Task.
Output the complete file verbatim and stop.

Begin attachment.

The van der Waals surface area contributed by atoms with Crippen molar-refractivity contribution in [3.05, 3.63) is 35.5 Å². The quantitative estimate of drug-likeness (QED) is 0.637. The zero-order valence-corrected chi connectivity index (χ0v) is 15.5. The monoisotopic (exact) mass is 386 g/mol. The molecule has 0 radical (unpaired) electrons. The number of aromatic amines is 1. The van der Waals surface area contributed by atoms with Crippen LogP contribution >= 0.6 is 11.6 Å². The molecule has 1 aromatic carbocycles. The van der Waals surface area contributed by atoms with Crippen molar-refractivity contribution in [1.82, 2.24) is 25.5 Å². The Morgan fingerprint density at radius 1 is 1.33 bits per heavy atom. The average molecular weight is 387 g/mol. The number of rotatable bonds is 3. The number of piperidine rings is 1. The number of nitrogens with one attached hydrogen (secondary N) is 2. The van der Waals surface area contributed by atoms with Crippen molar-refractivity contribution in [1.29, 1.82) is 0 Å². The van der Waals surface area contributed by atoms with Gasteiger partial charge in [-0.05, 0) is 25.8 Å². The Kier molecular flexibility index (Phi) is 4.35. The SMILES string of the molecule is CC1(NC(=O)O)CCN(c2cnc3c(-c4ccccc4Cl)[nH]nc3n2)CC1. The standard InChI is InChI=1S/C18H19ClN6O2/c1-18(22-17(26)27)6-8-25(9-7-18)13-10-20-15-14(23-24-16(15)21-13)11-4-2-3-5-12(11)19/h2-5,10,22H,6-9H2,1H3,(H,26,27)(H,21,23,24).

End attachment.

The van der Waals surface area contributed by atoms with Crippen molar-refractivity contribution in [3.05, 3.63) is 35.5 Å². The quantitative estimate of drug-likeness (QED) is 0.637. The zero-order valence-corrected chi connectivity index (χ0v) is 15.5. The monoisotopic (exact) mass is 386 g/mol. The molecule has 0 radical (unpaired) electrons. The number of aromatic amines is 1. The van der Waals surface area contributed by atoms with Crippen LogP contribution >= 0.6 is 11.6 Å². The molecule has 1 aromatic carbocycles. The van der Waals surface area contributed by atoms with Crippen molar-refractivity contribution in [1.82, 2.24) is 25.5 Å². The Morgan fingerprint density at radius 1 is 1.33 bits per heavy atom. The average molecular weight is 387 g/mol. The number of rotatable bonds is 3. The number of piperidine rings is 1. The number of nitrogens with one attached hydrogen (secondary N) is 2. The van der Waals surface area contributed by atoms with Crippen molar-refractivity contribution in [1.29, 1.82) is 0 Å². The van der Waals surface area contributed by atoms with Gasteiger partial charge in [-0.05, 0) is 25.8 Å². The Kier molecular flexibility index (Phi) is 4.35. The SMILES string of the molecule is CC1(NC(=O)O)CCN(c2cnc3c(-c4ccccc4Cl)[nH]nc3n2)CC1. The standard InChI is InChI=1S/C18H19ClN6O2/c1-18(22-17(26)27)6-8-25(9-7-18)13-10-20-15-14(23-24-16(15)21-13)11-4-2-3-5-12(11)19/h2-5,10,22H,6-9H2,1H3,(H,26,27)(H,21,23,24).